Choosing to Study Spanish Abroad Over a University Course at Home

It is possible to save quite a bit of money over the cost of a typical university course in the United States. Additionally, it couldn’t be easier to learn Spanish abroad, as there are many programs from which to choose.

While an exact price comparison can be a bit tricky, in general, you can expect to pay roughly $7 to $9 per hour for a Spanish language school in South America. This cost can be compared to over $40 (based on $20,000 annual university tuition) at a private university. Of course, when you factor in fees and other college expenses, the savings escalates even further. In short, you can expect to pay between four to six times as much for your instruction in a university than you would to study Spanish abroad.

You might be wondering why there is such a big price difference between studying Spanish in South America and studying at a university or college. As it turns out, there are a variety of reasons, some of which are obvious and some of which are less apparent. In South America the dollar usually goes far thanks to favorable exchange rates, such as 4 pesos to one greenback in Argentina. This means that Americans are able to have greater purchasing power when in a country like Argentina or Peru.

Yet aside from the exchange rate, there are other reasons that can also impact the price difference. Universities have dramatically higher overhead. In fact, they have a sea of expenses when compared to Spanish language schools. A substantial part of tuition is also used to do things like subsidize graduate studies, professor research projects and publish books, none of which are much benefit to the undergrad. Not to mention the additional expense of maintaining a vast, complex and expensive sports program as well. These non-class related expenses do not exist when you learn Spanish abroad.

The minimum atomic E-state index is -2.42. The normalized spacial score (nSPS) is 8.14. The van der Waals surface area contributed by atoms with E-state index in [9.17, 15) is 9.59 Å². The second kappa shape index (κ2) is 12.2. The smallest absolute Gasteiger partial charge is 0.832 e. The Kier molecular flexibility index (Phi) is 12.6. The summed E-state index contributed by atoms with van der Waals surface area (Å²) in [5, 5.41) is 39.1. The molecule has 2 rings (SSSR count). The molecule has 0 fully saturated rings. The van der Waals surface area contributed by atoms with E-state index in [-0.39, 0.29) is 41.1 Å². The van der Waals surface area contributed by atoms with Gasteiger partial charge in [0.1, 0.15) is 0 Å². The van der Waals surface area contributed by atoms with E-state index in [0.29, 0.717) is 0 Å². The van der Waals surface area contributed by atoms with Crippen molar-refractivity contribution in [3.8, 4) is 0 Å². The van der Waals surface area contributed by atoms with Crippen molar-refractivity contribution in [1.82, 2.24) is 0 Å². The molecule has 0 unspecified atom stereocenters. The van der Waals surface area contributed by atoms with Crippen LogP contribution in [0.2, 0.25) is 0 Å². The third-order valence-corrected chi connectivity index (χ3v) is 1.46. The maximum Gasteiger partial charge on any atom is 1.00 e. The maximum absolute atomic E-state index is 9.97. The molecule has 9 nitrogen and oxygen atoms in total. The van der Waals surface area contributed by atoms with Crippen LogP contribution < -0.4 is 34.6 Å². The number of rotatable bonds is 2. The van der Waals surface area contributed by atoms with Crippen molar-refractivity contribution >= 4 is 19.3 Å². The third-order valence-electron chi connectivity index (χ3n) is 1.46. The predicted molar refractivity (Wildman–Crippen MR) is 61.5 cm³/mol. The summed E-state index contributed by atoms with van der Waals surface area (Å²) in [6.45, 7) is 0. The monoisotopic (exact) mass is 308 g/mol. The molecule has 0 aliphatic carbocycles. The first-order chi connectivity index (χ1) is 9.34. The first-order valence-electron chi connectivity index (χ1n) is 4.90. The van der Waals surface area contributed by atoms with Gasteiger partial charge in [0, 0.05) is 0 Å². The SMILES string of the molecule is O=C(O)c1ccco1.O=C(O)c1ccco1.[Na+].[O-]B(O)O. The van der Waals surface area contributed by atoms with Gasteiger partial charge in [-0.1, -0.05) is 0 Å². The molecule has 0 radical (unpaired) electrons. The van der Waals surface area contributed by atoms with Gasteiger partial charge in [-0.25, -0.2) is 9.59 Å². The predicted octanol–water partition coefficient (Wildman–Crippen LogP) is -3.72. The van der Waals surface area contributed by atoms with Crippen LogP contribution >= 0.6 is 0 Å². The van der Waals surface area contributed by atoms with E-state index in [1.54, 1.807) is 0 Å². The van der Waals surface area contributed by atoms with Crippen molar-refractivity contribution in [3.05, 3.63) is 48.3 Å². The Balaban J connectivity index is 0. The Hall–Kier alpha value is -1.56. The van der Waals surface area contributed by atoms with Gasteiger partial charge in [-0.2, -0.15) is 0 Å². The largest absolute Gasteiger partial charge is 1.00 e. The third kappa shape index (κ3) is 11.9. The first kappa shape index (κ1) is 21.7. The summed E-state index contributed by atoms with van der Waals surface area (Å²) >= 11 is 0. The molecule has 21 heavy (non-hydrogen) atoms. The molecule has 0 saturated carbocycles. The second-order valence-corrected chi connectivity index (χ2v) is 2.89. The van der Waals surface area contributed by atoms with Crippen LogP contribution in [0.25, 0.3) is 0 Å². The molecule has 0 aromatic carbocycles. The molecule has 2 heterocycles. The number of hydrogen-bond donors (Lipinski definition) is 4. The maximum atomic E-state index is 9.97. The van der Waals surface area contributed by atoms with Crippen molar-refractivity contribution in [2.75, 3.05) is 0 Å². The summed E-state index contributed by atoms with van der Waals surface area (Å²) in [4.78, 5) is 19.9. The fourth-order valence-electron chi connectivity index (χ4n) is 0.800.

Educational standards cannot be overlooked. It should be pointed out that at universities it is common for a good deal of the teaching to be done by graduate assistants who often have little teaching experience. On the other hand, teachers in language schools often spend over 1,000 hours per year in the classroom. Here is what Wendy Savinar from the United States had to say regarding her recent Spanish studies in Chile. “The quality of instruction and curriculum is unparalleled. I have been a high school English and ESL teacher for the past eight years in California and I stand in awe of the natural talent, insight and mastery of the teachers.”

Class size is always an issue in academics, with large classes an obstacle to individual attention. Spanish language schools have long understood this and keep their classes as 4-7 students, whereas in a university you are likely to be one of thirty students, sometimes much more.

Outside of the classroom there are other important factors to consider as well, such as surrounding environment. If you are leaning Spanish in a university, it will most likely be one of several classes that you are taking. On the other hand, when you are in a Spanish immersion program, you are only paying attention to this one subject and will not be switching back and forth from one language to another. This factor can make a huge difference as far as your ability to learn and focus.

But it’s not just the studies that differentiate learning abroad versus in a typical university. When studying Spanish in South America, you will have exposure to all sorts of cultural activities such as snowboarding in Chile and or learning to prepare ceviche in Peru. Moreover, you can expect your friends to be from all around the world and of various ages and backgrounds, whereas, at a university, you are far more likely to settle into one group of friends who may very well share a background similar to yours.

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